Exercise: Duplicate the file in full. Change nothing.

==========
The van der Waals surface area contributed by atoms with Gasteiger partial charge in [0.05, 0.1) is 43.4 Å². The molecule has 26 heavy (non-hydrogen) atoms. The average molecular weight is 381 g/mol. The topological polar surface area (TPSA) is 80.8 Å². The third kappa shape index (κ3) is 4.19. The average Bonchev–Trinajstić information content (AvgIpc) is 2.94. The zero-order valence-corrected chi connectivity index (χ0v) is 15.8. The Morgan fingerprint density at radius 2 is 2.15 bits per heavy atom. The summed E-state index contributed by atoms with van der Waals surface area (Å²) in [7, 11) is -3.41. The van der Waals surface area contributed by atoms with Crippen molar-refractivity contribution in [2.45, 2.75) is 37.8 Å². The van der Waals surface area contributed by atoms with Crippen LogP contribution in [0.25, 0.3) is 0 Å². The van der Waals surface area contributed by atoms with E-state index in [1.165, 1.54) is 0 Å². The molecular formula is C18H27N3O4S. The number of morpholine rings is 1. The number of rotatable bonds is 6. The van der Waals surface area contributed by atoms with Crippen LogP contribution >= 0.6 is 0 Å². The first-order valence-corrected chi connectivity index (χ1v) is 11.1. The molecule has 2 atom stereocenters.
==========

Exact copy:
The van der Waals surface area contributed by atoms with Gasteiger partial charge in [0.05, 0.1) is 43.4 Å². The molecule has 26 heavy (non-hydrogen) atoms. The average molecular weight is 381 g/mol. The topological polar surface area (TPSA) is 80.8 Å². The third kappa shape index (κ3) is 4.19. The average Bonchev–Trinajstić information content (AvgIpc) is 2.94. The zero-order valence-corrected chi connectivity index (χ0v) is 15.8. The Morgan fingerprint density at radius 2 is 2.15 bits per heavy atom. The summed E-state index contributed by atoms with van der Waals surface area (Å²) in [7, 11) is -3.41. The van der Waals surface area contributed by atoms with Crippen molar-refractivity contribution in [2.45, 2.75) is 37.8 Å². The van der Waals surface area contributed by atoms with Crippen LogP contribution in [0.25, 0.3) is 0 Å². The van der Waals surface area contributed by atoms with E-state index in [1.165, 1.54) is 0 Å². The molecular formula is C18H27N3O4S. The number of morpholine rings is 1. The number of rotatable bonds is 6. The van der Waals surface area contributed by atoms with Crippen LogP contribution >= 0.6 is 0 Å². The first-order valence-corrected chi connectivity index (χ1v) is 11.1. The molecule has 2 atom stereocenters.